Trump strikes new overseas deal and raises old ethics issue

New York: Donald Trump’s company is licensing its name for a golf resort in Oman in the first of what the company hopes will be several overseas deals, raising conflict-of-interest issues after the former president announced a possible third run for the White House.

The Trump Organisation said the licensing deal – the first since Trump left office – is with Saudi developer Dar Al Arkan and will include a golf course, hotel and thousands of residential units in the Oman capital of Muscat.

A resort beach in Muscat, Oman.

Trump’s son Eric, who oversees the company’s global real estate interests, told The Associated Press before Trump’s announcement that the company was no longer bound by a self-imposed restriction not to make foreign deals while his father was president.

“You can expect more hotel and golf deals overseas in the future,” Eric Trump said in a text exchange.

Trump announced on Wednesday (AEDT) that he was running again for the presidency in a speech from his Palm Beach, Florida, club.

Trump’s company struck many real estate licensing deals overseas before he entered the White House, including for hotels and residential towers in Canada, Dubai, Mexico, India and Turkey. Some branding experts had expected him to put his name on more buildings after he left office, with the added brand appeal of a former US president.

Former US president Donald Trump announcing his bid for re-election in 2024.Credit:Bloomberg

With Trump running again, the company may feel pressure to move fast to add to the Oman deal. Asked if the company would halt such deals if his father was elected, Eric Trump responded, “Why would we do anything differently?”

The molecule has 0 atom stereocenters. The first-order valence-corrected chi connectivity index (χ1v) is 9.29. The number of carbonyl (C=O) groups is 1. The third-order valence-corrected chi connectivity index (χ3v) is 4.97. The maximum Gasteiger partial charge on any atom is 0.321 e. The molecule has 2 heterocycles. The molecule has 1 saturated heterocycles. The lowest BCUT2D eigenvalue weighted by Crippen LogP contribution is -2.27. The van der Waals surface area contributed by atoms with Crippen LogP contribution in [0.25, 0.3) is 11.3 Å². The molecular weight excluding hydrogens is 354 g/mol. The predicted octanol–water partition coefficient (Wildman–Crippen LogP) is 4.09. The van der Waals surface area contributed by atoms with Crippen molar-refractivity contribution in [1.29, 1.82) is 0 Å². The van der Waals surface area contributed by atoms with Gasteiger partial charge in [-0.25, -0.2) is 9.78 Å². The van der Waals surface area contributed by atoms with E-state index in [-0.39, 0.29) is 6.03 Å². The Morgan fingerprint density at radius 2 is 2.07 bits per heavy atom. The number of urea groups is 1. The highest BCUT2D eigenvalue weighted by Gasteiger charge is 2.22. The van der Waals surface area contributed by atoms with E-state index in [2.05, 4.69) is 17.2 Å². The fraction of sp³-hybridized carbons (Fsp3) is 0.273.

The New York Times, which first reported the deal with the Saudi developer, said the $US1.6 billion ($2.37 billion) Oman resort would have an estimated 400 hotel rooms and 3500 residential units.

Trump’s close ties to Saudi Arabia’s ruling crown prince drew heavy criticism following its blockade of US-ally Qatar during his administration and the killing of Jamal Khashoggi, a Washington Post journalist critical of the regime.

Since leaving office, Trump has hosted two tournaments at his properties for the upstart Saudi-funded LIV Golf series that critics say should not be given a venue in the US given the regime’s human-rights record. Trump’s son-in-law and former senior aide, Jared Kushner, has also drawn scrutiny from Democrats for a reportedly $US2 billion investment from a Saudi sovereign wealth fund for his investment fund started after he left the White House.

Unlike Trump’s build-and-own ventures earlier in his career, licensing offers a relatively easy and risk-free way to generate cash assuming his brand remains strong. Before his 2016 election, Trump’s real estate licensing deals generated as much as $US30 million in revenue in 17 months through May of that year, according to financial documents he had to file as a candidate. Much of that revenue was profit since it was Trump’s partners who owned the businesses and bore the costs, not him.

Just how much is profit is unclear, but Trump’s longtime finance chief, Allen Weisselberg, told Businessweek in a 2015 interview that the company overall made about 50 US cents on every $US1 in revenue, thanks partly to licensing. Since the Trump Organisation is private it is nearly impossible to confirm those figures.


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